DOCTYPE html PUBLIC "-//W3C//DTD XHTML 1.0 Strict//EN" ""> [Greta Christina] The Eroticism of the Olympics, and the Inherent Hotness of Variety | Blowfish Blog

[Greta Christina] The Eroticism of the Olympics, and the Inherent Hotness of Variety

A couple weeks ago, I wrote here about the eroticism of exercise.

Today, I want to write about the eroticism of watching other people exercise.

I’m talking, of course, about the Olympics.

I’ve been getting very sucked into the Olympics this year. I’m finding it fascinating as a social phenomenon. And of course, I’m drawn in by the beauty and drama and ridiculous display of discipline and skill.

But I’ve also been watching it from the perspective of the erotic connoisseur/ drooling pervert.

And I’m finding it fascinating from that perspective as well.

I’m only occasionally finding the Olympics arousing to the point of being pornographic. I’m definitely enjoying the parade of beautiful athletic bodies in tight, skimpy outfits, and I will admit that I’ve been watching women’s wrestling with one hand on the remote and the other on a vibrator. (And can I just say: Actual, top-level female wrestling? So much hotter than the fake stuff in porno.) So far, though, women’s wrestling is the only Olympic event that I’ve been treating as actual porn.

But there’s a broader, more diffuse sort of erotic pleasure I’m getting from the Olympics.

And that’s this: In the parade of beautiful athletic bodies in tight, skimpy outfits, there is an astonishing variety: a variety of physical forms that the bodies take which I’m finding beautiful, and inspiring, and tremendously erotic.

It’s all too common in our culture to mistake athleticism for body fascism. “Physically fit” is too often used as a euphemism for “approaching a single ideal of perfection that all bodies are supposed to aspire to.” I’ve fallen into that trap myself: I’ve definitely felt lumpy and out of place at the gym as a chubby middle-aged lady in a weight room full of Venuses and Adonises. (It doesn’t help that I work out at a university gym, populated largely by grad students in their twenties.)

But watching the Olympics is a lovely, sexy reminder that even top-level physical fitness comes in a delightful variety of forms.

There’s the long lankiness of the runners. The cheery robustness of the volleyball players. The sleek curvaceousness of the female divers. The sleek compactness of the male divers. The agile wiriness of the fencers. The pure muscularity of the male gymnasts. The deceptive petiteness of the female gymnasts. The massive power of the weightlifters. The solid, almost stocky fireplug build of the female wrestlers.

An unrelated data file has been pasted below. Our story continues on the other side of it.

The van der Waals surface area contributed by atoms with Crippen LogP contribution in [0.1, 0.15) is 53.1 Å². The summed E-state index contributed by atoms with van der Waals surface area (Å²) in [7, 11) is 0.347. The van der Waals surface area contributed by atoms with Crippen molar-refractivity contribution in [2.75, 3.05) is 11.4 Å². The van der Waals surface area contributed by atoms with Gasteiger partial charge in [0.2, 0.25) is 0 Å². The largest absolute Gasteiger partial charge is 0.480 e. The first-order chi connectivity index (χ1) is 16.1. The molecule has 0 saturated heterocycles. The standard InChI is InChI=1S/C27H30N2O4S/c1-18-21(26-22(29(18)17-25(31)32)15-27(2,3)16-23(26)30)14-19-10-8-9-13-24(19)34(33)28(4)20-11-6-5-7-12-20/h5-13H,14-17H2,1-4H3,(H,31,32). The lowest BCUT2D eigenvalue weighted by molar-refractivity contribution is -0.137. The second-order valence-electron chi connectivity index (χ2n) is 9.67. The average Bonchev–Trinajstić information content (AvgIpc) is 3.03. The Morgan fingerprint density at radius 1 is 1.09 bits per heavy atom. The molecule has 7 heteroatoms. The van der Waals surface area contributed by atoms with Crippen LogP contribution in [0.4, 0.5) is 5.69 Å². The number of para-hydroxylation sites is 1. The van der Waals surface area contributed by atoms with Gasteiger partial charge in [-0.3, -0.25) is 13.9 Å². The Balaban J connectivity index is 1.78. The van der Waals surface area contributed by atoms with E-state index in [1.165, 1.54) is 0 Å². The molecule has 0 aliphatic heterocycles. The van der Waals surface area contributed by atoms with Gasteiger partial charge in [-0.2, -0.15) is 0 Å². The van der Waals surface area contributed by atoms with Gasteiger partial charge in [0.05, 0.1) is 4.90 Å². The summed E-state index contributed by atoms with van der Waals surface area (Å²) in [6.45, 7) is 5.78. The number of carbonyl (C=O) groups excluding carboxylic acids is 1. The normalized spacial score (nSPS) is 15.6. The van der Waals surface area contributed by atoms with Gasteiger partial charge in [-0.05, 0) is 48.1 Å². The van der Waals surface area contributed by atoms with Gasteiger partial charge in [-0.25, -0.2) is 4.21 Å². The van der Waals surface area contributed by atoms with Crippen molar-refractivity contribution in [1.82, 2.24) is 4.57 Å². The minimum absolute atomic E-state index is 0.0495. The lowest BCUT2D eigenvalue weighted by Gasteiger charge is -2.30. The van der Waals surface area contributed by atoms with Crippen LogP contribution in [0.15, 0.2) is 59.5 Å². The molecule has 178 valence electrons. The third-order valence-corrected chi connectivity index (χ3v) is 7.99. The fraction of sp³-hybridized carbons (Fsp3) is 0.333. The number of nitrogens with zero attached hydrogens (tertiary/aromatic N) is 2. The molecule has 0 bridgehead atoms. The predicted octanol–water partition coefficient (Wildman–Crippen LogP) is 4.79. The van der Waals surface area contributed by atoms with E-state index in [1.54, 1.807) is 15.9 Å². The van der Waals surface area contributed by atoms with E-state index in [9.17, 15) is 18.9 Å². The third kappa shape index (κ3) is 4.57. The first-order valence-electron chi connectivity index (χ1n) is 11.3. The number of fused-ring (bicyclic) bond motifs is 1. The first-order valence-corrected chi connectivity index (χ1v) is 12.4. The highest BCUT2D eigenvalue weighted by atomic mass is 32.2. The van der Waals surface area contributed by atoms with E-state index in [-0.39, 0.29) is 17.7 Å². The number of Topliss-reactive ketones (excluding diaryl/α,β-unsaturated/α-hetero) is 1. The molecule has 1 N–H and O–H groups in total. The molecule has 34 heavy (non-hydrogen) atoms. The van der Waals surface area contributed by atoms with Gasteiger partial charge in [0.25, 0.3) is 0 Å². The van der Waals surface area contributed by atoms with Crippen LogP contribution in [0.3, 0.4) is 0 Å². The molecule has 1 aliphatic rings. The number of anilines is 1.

All of them at the absolute top of their game.

I’ve always found variety, in and of itself, to be erotic. It’s always been at the heart of my big complaint about mainstream porn: the bodies of the performers, and the sexual acts themselves, fall into such small, confining, repetitive little boxes. I have nothing against the bodies and the acts themselves: I just get tired of seeing the same ones over and over again.

Variety, in and of itself, is erotic. And if you can tear yourself away from the big-ticket sports and spend some time with the quirky, lesser-known ones, the Olympics give you a parade of physical variety that is breathtakingly beautiful, and kind of ridiculously hot.

And best of all, it can give a huge boost to your own sexual self-esteem. If all I watched were the gymnasts and the runners, a night with the Olympics might make me feel pretty lumpy and unsexy. But with the time I’ve spent watching the dazzling variety of forms that physical fitness can take . . . well, the next time I step into the weight room, I’m definitely going to feel a whole lot less lumpy, and a whole lot more hot and beautiful.

Especially since, of all the athletes I’ve seen at the Olympics, the ones that my own body most closely resembles are the female wrestlers.

This entry was posted on Friday, 22 August 2008 at 12:20 pm and is filed under Culture. You can follow any responses to this entry through the RSS 2.0 feed. You can leave a response, or trackback from your own site.

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